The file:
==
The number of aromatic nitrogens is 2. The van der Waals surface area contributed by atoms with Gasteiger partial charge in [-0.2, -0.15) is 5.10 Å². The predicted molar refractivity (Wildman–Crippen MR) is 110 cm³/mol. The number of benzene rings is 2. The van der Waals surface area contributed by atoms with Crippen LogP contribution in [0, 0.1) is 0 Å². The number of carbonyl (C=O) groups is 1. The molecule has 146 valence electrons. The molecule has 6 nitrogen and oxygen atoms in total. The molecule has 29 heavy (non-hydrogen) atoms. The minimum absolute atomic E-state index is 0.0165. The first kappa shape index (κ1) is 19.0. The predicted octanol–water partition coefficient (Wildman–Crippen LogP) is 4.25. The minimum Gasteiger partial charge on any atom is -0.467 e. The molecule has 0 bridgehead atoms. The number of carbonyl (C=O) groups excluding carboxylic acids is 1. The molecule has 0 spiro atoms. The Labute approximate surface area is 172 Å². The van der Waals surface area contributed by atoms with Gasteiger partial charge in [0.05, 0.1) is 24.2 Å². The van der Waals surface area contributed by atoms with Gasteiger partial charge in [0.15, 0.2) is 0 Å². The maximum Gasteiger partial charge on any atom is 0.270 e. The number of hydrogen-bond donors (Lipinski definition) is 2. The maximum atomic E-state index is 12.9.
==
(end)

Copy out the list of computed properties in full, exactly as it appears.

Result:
The number of aromatic nitrogens is 2. The van der Waals surface area contributed by atoms with Gasteiger partial charge in [-0.2, -0.15) is 5.10 Å². The predicted molar refractivity (Wildman–Crippen MR) is 110 cm³/mol. The number of benzene rings is 2. The van der Waals surface area contributed by atoms with Crippen LogP contribution in [0, 0.1) is 0 Å². The number of carbonyl (C=O) groups is 1. The molecule has 146 valence electrons. The molecule has 6 nitrogen and oxygen atoms in total. The molecule has 29 heavy (non-hydrogen) atoms. The minimum absolute atomic E-state index is 0.0165. The first kappa shape index (κ1) is 19.0. The predicted octanol–water partition coefficient (Wildman–Crippen LogP) is 4.25. The minimum Gasteiger partial charge on any atom is -0.467 e. The molecule has 0 bridgehead atoms. The number of carbonyl (C=O) groups excluding carboxylic acids is 1. The molecule has 0 spiro atoms. The Labute approximate surface area is 172 Å². The van der Waals surface area contributed by atoms with Gasteiger partial charge in [0.05, 0.1) is 24.2 Å². The van der Waals surface area contributed by atoms with Gasteiger partial charge in [0.15, 0.2) is 0 Å². The maximum Gasteiger partial charge on any atom is 0.270 e. The number of hydrogen-bond donors (Lipinski definition) is 2. The maximum atomic E-state index is 12.9.